“THE STORY OF FAMILY FARMING UNDERSCORES A LEGACY OF SUSTAINABILITY.”
Amanda Zaluckyj, “The Farmer’s Daughter USA”
THREE SISTERS FARM HONORS A PASSION FOR LOCAL PRODUCE FROM CHILDHOOD TO ADULTHOOD
If you have siblings, you understand the repartee that is generated when you are together and the seamless storytelling in which one begins a story, another interjects and yet another finishes it. Personalities emerge and there is a subtle revelry to the conversation. Listening to Beth Lee, Mary Connor, and Priscilla Coleman of Three Sisters Farm, it is evident that their bond with each other is as strong as their bond with their family’s land.
“People don’t realize there was a time when Bluffton did not even have a grocery store,” said Mary Conner.
“Mom would have to go to Savannah every six months,” added Priscilla Coleman.
“We had vegetables, cows, pigs, chickens, turkeys and goats and lived off the river. We were self-sufficient, but what we didn’t grow we had to get from Savannah,” finished Beth Lee.
This love of and living off the land transcended from childhood to adulthood and in 2008 the sisters decided to “mess around and give [Three Sisters Farm] a little try.”
With their USDA certified organic farm in the Pinckney Colony Community of Bluffton, the sisters grow certified organic vegetables, berries, herbs, flowers, sugarcane, indigo and mushrooms.
“We’re self-sufficient again,” said Connor.
IT’S IMPORTANT FOR US TO HELP EDUCATE THE GENERAL PUBLIC ABOUT FARMING AND PROMOTE LOCAL PRODUCE AND FLOWERS AND SUSTAINABLE PRACTICES.
“With the exception of toilet tissue,” joked Coleman.
“But we have eggs, a garden and again live off of the river,” said Lee.
The sisters agree it is important to support local farmers and grow and eat organic foods.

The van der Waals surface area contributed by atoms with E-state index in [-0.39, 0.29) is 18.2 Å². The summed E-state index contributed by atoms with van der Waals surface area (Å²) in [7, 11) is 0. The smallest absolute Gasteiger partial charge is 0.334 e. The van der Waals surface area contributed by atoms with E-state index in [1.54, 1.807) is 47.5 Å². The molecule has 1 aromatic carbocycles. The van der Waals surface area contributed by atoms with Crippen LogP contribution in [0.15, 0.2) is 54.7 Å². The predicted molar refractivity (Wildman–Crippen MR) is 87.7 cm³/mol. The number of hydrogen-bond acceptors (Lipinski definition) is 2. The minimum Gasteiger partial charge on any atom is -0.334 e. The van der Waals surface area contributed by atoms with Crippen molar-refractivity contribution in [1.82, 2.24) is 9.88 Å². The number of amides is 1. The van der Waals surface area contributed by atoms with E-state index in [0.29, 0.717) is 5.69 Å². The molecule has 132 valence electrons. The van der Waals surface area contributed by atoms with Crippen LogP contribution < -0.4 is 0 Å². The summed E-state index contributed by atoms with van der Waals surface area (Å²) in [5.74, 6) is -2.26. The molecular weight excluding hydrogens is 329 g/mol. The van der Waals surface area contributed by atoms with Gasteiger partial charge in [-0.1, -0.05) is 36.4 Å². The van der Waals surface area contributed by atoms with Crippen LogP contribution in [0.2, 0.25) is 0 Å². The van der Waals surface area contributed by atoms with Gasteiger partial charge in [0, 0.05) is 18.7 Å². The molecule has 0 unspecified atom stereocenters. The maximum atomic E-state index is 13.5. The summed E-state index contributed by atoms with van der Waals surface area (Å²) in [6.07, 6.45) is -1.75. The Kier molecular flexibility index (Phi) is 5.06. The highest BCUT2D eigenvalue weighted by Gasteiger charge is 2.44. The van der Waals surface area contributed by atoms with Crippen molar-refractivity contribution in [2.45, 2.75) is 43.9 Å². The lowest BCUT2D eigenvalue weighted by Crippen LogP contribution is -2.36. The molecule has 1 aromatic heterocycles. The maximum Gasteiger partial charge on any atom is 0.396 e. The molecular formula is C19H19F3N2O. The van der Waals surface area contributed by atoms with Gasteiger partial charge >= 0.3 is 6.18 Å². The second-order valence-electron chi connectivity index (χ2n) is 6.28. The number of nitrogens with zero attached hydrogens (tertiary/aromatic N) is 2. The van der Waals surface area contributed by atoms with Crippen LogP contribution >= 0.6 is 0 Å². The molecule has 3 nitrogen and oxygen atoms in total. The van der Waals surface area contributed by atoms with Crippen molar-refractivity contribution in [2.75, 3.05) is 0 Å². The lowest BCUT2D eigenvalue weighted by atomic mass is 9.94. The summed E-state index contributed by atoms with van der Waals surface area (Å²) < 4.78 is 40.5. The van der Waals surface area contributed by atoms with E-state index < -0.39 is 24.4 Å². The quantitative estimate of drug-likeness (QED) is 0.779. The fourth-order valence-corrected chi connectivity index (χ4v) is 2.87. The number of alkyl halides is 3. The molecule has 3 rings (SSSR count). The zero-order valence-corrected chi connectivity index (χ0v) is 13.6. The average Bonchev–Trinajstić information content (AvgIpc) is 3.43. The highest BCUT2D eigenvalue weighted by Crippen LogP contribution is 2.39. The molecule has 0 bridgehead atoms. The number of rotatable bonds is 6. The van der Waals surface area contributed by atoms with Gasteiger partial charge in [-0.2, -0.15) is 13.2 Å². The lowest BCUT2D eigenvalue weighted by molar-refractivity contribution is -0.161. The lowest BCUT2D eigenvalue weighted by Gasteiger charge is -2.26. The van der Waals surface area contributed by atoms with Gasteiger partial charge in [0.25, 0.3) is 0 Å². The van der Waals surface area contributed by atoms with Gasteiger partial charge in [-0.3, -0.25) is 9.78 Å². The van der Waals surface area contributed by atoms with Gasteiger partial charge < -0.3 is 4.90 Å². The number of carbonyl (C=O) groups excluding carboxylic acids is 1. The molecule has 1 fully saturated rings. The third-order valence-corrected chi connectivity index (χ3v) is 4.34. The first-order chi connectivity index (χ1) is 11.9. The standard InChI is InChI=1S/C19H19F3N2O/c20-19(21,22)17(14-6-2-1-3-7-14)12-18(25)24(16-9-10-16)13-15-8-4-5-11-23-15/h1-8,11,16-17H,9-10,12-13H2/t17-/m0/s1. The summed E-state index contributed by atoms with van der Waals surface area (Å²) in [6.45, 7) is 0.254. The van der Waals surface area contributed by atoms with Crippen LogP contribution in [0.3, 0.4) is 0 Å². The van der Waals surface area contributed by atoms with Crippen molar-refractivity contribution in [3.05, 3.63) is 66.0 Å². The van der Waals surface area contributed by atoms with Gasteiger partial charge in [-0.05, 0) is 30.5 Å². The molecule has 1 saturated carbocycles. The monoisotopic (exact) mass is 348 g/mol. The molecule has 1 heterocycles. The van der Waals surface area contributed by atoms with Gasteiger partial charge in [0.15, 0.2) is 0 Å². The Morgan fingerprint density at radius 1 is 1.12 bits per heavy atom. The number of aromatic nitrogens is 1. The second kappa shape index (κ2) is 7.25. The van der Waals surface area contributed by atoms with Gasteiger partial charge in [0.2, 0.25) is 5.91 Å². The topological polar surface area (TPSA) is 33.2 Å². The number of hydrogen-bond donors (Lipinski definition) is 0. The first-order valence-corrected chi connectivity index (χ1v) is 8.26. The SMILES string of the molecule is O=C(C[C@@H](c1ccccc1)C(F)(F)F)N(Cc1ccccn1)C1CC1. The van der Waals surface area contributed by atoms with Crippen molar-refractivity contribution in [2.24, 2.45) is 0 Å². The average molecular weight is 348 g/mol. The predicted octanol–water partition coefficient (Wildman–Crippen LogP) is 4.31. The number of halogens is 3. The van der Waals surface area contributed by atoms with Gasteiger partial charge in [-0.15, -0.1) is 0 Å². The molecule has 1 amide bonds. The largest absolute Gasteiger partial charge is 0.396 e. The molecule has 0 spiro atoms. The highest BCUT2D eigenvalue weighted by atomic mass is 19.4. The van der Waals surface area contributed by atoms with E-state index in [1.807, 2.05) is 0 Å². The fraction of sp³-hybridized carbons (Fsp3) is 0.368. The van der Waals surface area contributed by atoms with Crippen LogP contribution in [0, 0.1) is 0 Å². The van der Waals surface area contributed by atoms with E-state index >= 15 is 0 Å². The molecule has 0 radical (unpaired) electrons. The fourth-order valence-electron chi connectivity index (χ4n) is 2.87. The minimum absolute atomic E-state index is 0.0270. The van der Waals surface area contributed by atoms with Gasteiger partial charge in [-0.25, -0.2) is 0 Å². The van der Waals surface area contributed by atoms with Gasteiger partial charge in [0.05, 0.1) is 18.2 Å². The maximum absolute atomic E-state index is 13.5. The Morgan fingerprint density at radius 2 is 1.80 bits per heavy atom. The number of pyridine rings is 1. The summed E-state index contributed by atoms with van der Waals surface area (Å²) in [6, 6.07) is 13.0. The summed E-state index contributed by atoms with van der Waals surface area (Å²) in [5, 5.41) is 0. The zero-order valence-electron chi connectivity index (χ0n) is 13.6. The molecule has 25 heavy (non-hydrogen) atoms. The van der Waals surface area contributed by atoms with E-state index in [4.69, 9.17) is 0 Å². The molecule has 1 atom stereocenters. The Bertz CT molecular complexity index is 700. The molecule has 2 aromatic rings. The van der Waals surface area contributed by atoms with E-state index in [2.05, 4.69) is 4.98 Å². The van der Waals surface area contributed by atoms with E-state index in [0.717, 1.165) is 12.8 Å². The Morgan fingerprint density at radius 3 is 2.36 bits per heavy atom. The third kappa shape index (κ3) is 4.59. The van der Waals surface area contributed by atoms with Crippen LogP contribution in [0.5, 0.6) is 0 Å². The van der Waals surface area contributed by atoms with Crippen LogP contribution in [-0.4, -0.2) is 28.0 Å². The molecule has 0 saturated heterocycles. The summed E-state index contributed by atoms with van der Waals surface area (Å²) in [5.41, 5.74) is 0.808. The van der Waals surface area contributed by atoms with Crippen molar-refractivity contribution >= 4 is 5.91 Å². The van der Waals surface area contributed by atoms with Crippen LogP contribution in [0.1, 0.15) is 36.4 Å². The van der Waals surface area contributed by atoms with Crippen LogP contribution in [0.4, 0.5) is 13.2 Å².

“It’s important for us to help educate the general public about farming and promote local produce and flowers and sustainable practices,” Coleman said. “For me, organic isn’t just about not using pesticides on what we grow. That is one aspect, but it’s about the health and care of the ecosystem, land, soil and environment.”
Said Connor: “Most people do not realize that by eating organic, you are not putting these chemicals into other ecosystems like our rivers. That’s why we practice no till or low till, too. We are also supporting an industry that is protecting the workers who work these farms.”
The reaping of 2020 has enabled Three Sisters Farm to harvest new beginnings both personally and professionally.
Coleman oversees the cultivation of the flowers and indigo and is looking forward to once again offering a CSA flower subscription and returning to local farmers’ markets, as well as launching a series of workshops that teach people about natural dyes and “educate the public on how to grow your own food.”
The sisters admitted they saw “a disconnect in our younger generation who don’t understand our food system and how to cook whole foods” and expressed a passion to empower people to live, as they do, sustainably, thoughtfully and consuming nutritious foods (visit 3sistersorganicfarm.com for recipes).
Reflecting on the past year, Connor said, “During the pandemic, people saw the importance of supporting local farmers. But we have to support them all the time, not just during a crisis.”
STORY BY BECCA EDWARDS | PHOTOS COURTESY OF THREE SISTERS FARM